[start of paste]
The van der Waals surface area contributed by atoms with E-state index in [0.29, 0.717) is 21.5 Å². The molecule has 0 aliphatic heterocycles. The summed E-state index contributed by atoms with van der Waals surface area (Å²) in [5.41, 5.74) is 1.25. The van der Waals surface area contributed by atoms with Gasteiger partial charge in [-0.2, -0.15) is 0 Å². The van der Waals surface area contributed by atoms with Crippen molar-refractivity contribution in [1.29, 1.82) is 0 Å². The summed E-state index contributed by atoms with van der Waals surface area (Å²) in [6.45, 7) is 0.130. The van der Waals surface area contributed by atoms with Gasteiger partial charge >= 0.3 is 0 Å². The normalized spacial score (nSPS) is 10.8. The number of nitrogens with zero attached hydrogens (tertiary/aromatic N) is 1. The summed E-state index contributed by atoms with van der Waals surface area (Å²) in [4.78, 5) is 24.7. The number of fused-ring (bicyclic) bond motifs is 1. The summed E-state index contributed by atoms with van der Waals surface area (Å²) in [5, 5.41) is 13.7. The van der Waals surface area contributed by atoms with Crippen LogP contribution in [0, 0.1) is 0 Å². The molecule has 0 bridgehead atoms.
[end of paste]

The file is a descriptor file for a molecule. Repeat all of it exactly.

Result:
The van der Waals surface area contributed by atoms with E-state index in [0.29, 0.717) is 21.5 Å². The molecule has 0 aliphatic heterocycles. The summed E-state index contributed by atoms with van der Waals surface area (Å²) in [5.41, 5.74) is 1.25. The van der Waals surface area contributed by atoms with Gasteiger partial charge in [-0.2, -0.15) is 0 Å². The van der Waals surface area contributed by atoms with Crippen molar-refractivity contribution in [1.29, 1.82) is 0 Å². The summed E-state index contributed by atoms with van der Waals surface area (Å²) in [6.45, 7) is 0.130. The van der Waals surface area contributed by atoms with Gasteiger partial charge >= 0.3 is 0 Å². The normalized spacial score (nSPS) is 10.8. The number of nitrogens with zero attached hydrogens (tertiary/aromatic N) is 1. The summed E-state index contributed by atoms with van der Waals surface area (Å²) in [4.78, 5) is 24.7. The number of fused-ring (bicyclic) bond motifs is 1. The summed E-state index contributed by atoms with van der Waals surface area (Å²) in [5, 5.41) is 13.7. The van der Waals surface area contributed by atoms with Crippen LogP contribution in [0, 0.1) is 0 Å². The molecule has 0 bridgehead atoms.